Monday, August 29, 2011
The DNR has put out their initial map index of the properties that are participating in the program.
Most of the properties are in the Southwest part of the state.
Download The Index Map
The DNR will be providing the full maps and GPS data files at a later date.
Friday, August 26, 2011
Thursday, August 25, 2011
Ruffed grouse drumming counts were conducted statewide along 103 survey routes during April and May 2011 (Figure 1). There was an average of 14.7 drums heard per route statewide. Highest drumming counts were in the Zone 1 (Upper Peninsula; 20.9), followed by Zone 2 (northern Lower Peninsula; 11.3) and Zone 3 (southern Lower Peninsula; 5.7; Fig. 1). Zone boundaries are shown in Figure 2.
In 2010, 106 survey routes were conducted statewide and paired t-tests were performed to statistically compare data from 97 routes run in both 2010 and 2011. Statewide there was a 20% increase (n=97; t=2.3; P=0.02) in the average number of drums heard per route between 2010 (12.5) and 2011 (15.0). Analysis at the regional scale indicated there was no significant difference (n=47; t=0.6, P=0.55) in the number of drums heard per route in Zone 2 (northern Lower Peninsula) between 2010 (10.8) and 2011 (11.6). However, there was about a 37% increase in the average number of drums heard per route in Zone 1 (Upper Peninsula) between 2010 (15.3) and 2011 (20.9; n=41; t=3.0, P=0.004). In Zone 3, there were 9 routes conducted in both 2010 and 2011. Due to the low sample size, statistical analysis at the Zone 3 regional scale is not appropriate.
Download The Full Report
Tuesday, August 23, 2011
The spring pheasant survey results can represent two important life stages for pheasant populations in Kansas. Spring surveys can indicate over-winter survival for a population. Often winter can be a bottleneck for some upland game populations. However, in western Kansas winters are often much more mild than more northern latitudes and pheasant survival is usually high throughout much of Kansas. When this is the case, spring surveys can also reflect the previous breeding season success or production for the population. In the 2010 breeding season Kansas experienced high production for much of the pheasant population, which is carried over into the 2011 Pheasant Crow Count because of a fairly mild winter in western Kansas. Other regions in the south-central and north-eastern part of the state showed declines, likely due to extreme weather events (e.g., hail storms) during the nesting and brooding period, or not enough precipitation prior to the 2010 breeding season. North-east Kansas has had some severe winters recently, combined with inclement weather during the breeding season, and the population has declined as a result.
Overall, western Kansas has one of the strongest breeding populations of pheasants in its history this year (Figure 3), which is reflected in extremely high crow counts for 2011(Figure 1). However, breeding season climate conditions are not very favorable for 2011 (extreme drought), and the 2011 fall pheasant population may not continue to increase like it has in recent years in western Kansas. Figure 3 shows the interpolated breeding density of pheasants across their habitable range in Kansas. Those areas of high percentage cropland in western Kansas show the highest densities of pheasants. This year many of those same areas are seeing problems with winter wheat growth, which may impact nesting success in those areas. Poor wheat development can lead to early harvesting, which could add to the decline of successful pheasant nests and broods. The drought will also cause a decline in brooding conditions, possibly negatively impacting brood survival. Our late summer brood surveys (July and August) will provide better projections of fall populations.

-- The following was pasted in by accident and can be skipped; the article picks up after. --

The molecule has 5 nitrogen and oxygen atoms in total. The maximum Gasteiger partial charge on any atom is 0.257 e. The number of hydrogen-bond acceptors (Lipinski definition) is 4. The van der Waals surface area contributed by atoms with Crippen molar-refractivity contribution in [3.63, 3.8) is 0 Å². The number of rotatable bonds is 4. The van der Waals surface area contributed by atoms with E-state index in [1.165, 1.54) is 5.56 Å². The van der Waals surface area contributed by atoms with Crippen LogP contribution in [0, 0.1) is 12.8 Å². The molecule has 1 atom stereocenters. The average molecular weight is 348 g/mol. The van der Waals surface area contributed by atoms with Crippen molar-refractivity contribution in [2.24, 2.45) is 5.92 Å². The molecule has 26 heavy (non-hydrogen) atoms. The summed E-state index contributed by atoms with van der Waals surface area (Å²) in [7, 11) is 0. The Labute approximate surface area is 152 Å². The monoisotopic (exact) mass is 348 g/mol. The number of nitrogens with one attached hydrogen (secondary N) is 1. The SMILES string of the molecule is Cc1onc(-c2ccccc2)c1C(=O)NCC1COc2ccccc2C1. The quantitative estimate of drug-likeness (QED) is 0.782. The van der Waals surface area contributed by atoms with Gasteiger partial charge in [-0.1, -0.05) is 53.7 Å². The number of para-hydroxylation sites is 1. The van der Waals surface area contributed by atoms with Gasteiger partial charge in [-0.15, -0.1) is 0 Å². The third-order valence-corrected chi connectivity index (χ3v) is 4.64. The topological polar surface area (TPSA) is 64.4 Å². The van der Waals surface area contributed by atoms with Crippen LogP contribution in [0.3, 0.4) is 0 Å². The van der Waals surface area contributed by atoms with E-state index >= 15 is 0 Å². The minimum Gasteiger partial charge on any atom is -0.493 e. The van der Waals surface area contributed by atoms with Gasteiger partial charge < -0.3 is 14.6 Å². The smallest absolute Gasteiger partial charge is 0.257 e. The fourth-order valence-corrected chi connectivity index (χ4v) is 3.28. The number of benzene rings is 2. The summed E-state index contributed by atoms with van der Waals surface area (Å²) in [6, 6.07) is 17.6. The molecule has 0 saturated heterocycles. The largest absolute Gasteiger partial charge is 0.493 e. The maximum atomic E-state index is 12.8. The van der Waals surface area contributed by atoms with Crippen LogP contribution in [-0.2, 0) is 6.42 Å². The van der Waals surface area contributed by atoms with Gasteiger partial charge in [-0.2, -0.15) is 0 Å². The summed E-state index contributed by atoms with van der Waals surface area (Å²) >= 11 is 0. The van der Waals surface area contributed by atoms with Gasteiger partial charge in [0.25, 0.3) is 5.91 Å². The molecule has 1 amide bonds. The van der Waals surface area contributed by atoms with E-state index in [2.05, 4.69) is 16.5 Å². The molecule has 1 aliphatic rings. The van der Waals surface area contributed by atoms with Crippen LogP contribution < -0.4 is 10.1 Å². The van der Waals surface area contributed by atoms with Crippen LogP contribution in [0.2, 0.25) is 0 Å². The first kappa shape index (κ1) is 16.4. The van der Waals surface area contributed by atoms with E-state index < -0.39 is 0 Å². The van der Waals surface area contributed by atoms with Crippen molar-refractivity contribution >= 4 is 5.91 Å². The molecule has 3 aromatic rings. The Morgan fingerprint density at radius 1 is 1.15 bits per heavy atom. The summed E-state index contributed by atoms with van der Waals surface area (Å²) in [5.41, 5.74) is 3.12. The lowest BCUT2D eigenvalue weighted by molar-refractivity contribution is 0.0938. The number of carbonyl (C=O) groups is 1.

Wednesday, August 17, 2011
I dropped my English Setter off at the trainer the other day. When we got her three years ago she was a fully finished dog so this training is mostly for fitness. Like most people I live in the ‘burbs and beyond the daily walks there isn’t too much of a chance to get in some bigger off leash workouts and with the high grouse drumming counts this spring I wanted to make sure she was in shape right at the start of the season.
In talking with Jerry Kolter, breeder / trainer / trialer, we decided to go with a combination of free running and atv roading. Jerry had Tina the first six years and used her as one of his string when he did guided ruffed grouse hunts so he his familiar with Tina and how she can best be brought into full fitness. On the plus side Tina weighed 4 pounds less than she did last summer and I think is in better shape to start with.
Now that the dog is rounding into shape what about the weak link in the team? Yeah, that would be me. I’ve been riding my bike but due to work travel, weird illnesses, wet weather and a lack of motivation I’ve ridden only about one half of what I had in last summer. To make up for it I’ve been trying to eat better ( 2 brats instead of 3, the small basket of onion rings instead of the large.. it’s all relative ). Lift some weights. I was finding my arms were getting tired just from shooting three rounds of trap. I even did my first run in over five years today. This is all a far cry from the days when I was fairly fit and never gave a thought to having to get into shape for the hunting season.
One of the things driving the desire to get in better shape is that I have some high school neighbor boys who want to hunt and after seeing them come home from their football two-a-days I know I have to pick it up so they don’t leave me huffing and puffing.
So there you go, the dog is working out, I’m working out and now all we need is for the seasons to start, the weather to play nice, and rest will be up to the hunting gods.
Northwoods Bird Dogs
Northwoods Bird Dogs